The Cornell Fine Arts Museum (CFAM) will open new exhibits this fall under its new name, the Rollins Museum of Art.
On July 28, Dr. Ena Heller, museum director, announced that CFAM will be known as the Rollins Museum of Art starting in September. The name change will mark the beginning of a new phase in the museum’s 40-year history, which will include the construction of a state of the art facility in Winter Park.
The new facility is expected to cost $22.6 million and be roughly 30,000 square feet, over three times the size of the current museum location.
Construction is expected to begin in 2023. Located roughly one block away from Park Avenue, across the street from the Alfond Inn, it will include larger galleries, study rooms, an education center, an auditorium, and a cafe.
Heller has also expressed interest in a “curricular gallery” that would allow the public to see what art students are currently studying.
According to Heller, “the new name reinforces our teaching mission and reflects our efforts over the last decade to engage not only a growing number of students and faculty, but also a wider constituency from Winter Park, greater Orlando, and beyond.”
Originally opened in 1978, the museum became the first college museum in Florida to be certified by the American Alliance of Museums (AAM), just three years after opening. It is now one of only four AAM-accredited museums in greater Orlando. In 2006, the museum facility underwent renovations and added additional galleries.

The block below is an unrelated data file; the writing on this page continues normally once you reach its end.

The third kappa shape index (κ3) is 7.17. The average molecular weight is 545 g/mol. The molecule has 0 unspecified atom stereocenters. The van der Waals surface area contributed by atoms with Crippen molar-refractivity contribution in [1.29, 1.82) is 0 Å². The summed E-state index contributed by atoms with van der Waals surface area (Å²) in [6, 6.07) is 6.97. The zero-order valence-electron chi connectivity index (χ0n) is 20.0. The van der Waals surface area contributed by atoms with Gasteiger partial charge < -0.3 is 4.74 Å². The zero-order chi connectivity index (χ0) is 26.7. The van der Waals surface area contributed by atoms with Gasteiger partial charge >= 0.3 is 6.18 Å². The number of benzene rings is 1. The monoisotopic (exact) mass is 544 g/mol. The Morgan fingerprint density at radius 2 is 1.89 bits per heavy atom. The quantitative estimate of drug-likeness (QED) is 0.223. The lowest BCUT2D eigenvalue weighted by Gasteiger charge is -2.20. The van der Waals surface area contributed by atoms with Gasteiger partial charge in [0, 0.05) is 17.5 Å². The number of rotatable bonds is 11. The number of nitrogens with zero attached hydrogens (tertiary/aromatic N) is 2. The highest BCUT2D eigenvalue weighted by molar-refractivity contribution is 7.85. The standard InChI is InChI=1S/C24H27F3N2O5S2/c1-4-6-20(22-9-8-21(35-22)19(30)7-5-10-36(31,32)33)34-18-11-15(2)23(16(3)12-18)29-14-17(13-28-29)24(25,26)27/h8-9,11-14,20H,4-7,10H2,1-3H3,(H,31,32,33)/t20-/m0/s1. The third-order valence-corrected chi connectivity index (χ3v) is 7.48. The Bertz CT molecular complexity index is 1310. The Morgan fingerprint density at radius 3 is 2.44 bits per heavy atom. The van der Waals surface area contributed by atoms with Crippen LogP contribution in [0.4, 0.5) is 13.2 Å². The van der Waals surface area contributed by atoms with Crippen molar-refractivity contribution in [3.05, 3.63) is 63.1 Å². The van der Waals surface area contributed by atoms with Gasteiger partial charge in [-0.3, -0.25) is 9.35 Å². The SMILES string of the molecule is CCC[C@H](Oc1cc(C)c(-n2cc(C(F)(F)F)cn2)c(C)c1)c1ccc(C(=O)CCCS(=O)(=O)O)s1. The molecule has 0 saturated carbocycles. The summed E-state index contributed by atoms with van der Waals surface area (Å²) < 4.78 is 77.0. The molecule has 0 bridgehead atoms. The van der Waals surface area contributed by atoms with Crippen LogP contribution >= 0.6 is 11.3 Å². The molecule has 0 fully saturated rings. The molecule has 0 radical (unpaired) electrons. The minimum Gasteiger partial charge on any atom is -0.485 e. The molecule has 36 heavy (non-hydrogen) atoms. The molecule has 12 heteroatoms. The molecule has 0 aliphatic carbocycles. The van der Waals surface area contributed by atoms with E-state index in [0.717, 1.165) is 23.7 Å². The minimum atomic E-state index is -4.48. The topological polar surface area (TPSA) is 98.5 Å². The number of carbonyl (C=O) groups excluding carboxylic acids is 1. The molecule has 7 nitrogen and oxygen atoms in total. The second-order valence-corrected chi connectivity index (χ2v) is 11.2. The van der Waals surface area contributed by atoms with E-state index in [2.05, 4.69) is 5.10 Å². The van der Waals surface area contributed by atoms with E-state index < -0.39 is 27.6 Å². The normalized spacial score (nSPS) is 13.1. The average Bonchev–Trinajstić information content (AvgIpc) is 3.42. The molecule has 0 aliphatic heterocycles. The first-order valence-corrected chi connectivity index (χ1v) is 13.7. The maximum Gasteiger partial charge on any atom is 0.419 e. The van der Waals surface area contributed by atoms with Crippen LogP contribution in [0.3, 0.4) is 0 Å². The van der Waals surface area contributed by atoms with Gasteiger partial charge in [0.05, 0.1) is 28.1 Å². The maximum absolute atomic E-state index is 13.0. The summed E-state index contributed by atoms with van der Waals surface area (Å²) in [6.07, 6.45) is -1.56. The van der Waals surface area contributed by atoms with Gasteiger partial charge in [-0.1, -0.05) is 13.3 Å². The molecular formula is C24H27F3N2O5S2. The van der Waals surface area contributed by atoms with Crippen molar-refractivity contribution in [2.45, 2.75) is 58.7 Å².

The new brand, identity, and construction of the museum is occurring at the same time as the public phase of Rollins’s capital campaign, a fundraising effort for its construction projects over a given period of time.
These changes come on the heels of years of what Heller says has been “truly transformative growth” for the museum.
“It ushers in the beginning of the transition to our next institutional phase,” said Heller in an email announcement to the Rollins community. “A more visible museum with a larger platform, able to tell a more inclusive story of art, continuing to educate and delight, bringing the ethos of a Rollins education to the heart of our city.”
Since Heller assumed the role of director in 2012, annual museum attendance has increased from 10,000 to a high of 50,000 visitors pre-pandemic. Additionally, the facility’s budget has increased by 20 percent, and nearly 900 exhibits have been added to its permanent collection.
According to Heller, the current facility was unable to accommodate this growth and limited opportunities for further engagement.
“What we lacked was the opportunity for people to happen upon us,” said Heller. “The new facility will increase our reach in a way the current one never could.”